Jason Rezaian
Jason RezaianReuters

Jason Rezaian, the Washington Post reporter who was recently released from an Iranian prison after 18 months as part of a prisoner swap with the United States, on Thursday made his first public appearance since his release, Reuters reported.

Rezaian thanked U.S. Secretary of State John Kerry for negotiating his release, according to the report during his appearance at a ceremony for the opening of the Washington Post's new offices in Washington, D.C.

A joint American-Iranian citizen, Rezaian was arrested in July 2014 and accused of spying.

Following a closed-door trial, Iran announced in late November that Rezaian was sentenced to a prison term before he was freed in the prison swap which coincided with the implementation of the nuclear deal between Iran and the West.

Rezaian received a standing ovation from foreign dignitaries, journalists and family members as he arrived at Thursday’s ceremony.

In brief but emotional remarks, he thanked the Washington Post leadership, U.S. officials, and his family for advocating on his behalf.

"For much of the 18 months I was in prison, my Iranian interrogators told me that the Washington Post did not exist, that no one knew my plight, and that the United States government would not lift a finger for my release," Rezaian said, according to Reuters. "Today I'm here in this room with the very people who helped prove the Iranians wrong in so many ways."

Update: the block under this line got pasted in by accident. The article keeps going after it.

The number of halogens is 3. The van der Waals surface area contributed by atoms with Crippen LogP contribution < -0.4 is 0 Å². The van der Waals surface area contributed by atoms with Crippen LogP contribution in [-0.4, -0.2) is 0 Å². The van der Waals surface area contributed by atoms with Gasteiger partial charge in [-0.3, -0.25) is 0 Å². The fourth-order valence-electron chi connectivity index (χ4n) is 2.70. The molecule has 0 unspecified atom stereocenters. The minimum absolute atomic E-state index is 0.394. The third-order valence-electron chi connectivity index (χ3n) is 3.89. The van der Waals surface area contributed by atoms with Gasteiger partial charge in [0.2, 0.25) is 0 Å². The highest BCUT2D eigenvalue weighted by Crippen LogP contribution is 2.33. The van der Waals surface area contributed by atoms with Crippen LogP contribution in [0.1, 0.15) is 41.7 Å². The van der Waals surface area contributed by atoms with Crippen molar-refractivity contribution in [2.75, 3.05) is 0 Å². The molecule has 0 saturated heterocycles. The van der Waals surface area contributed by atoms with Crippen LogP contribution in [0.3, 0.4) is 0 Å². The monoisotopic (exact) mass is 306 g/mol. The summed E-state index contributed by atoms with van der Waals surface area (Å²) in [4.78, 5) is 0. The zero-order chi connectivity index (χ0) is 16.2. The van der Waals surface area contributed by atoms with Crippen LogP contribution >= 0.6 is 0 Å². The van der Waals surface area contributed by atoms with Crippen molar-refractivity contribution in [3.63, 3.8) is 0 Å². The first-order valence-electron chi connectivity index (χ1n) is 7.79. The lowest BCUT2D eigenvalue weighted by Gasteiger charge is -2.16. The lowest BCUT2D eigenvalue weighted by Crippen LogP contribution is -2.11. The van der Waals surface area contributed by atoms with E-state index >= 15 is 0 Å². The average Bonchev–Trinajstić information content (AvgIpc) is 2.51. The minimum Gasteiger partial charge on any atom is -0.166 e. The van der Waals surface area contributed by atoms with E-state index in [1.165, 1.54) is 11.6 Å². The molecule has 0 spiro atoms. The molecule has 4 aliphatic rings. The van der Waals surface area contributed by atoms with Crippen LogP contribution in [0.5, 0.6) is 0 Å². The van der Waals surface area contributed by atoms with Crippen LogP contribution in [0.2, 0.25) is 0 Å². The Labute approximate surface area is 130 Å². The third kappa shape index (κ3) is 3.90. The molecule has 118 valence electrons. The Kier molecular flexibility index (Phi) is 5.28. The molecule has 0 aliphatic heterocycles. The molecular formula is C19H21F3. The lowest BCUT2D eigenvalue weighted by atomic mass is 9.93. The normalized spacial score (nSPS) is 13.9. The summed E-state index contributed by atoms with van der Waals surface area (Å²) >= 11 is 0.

He highlighted the efforts of Kerry and Brett McGurk, a State Department envoy who conducted secret negotiations with Iran to secure the prisoner deal.

Kerry told attendees Rezaian's detention weighed heavily on U.S. officials.

"This gnawed at us, because we sensed the wrongfulness and we knew that Jason and others were living the consequences," he said, according to Reuters.

The Secretary of State also stressed that officials are continuing to try to find out what happened to Robert Levinson, a former FBI agent who went missing in Iran eight years ago and was not part of the swap.

Levinson’s family said in a statement following the deal that they were "devastated" that Levinson had been "left behind."

White House Press Secretary Josh Earnest recently claimed that Washington has “reason to believe” that Levinson is “no longer in Iran” and had mentioned that belief “several years ago.”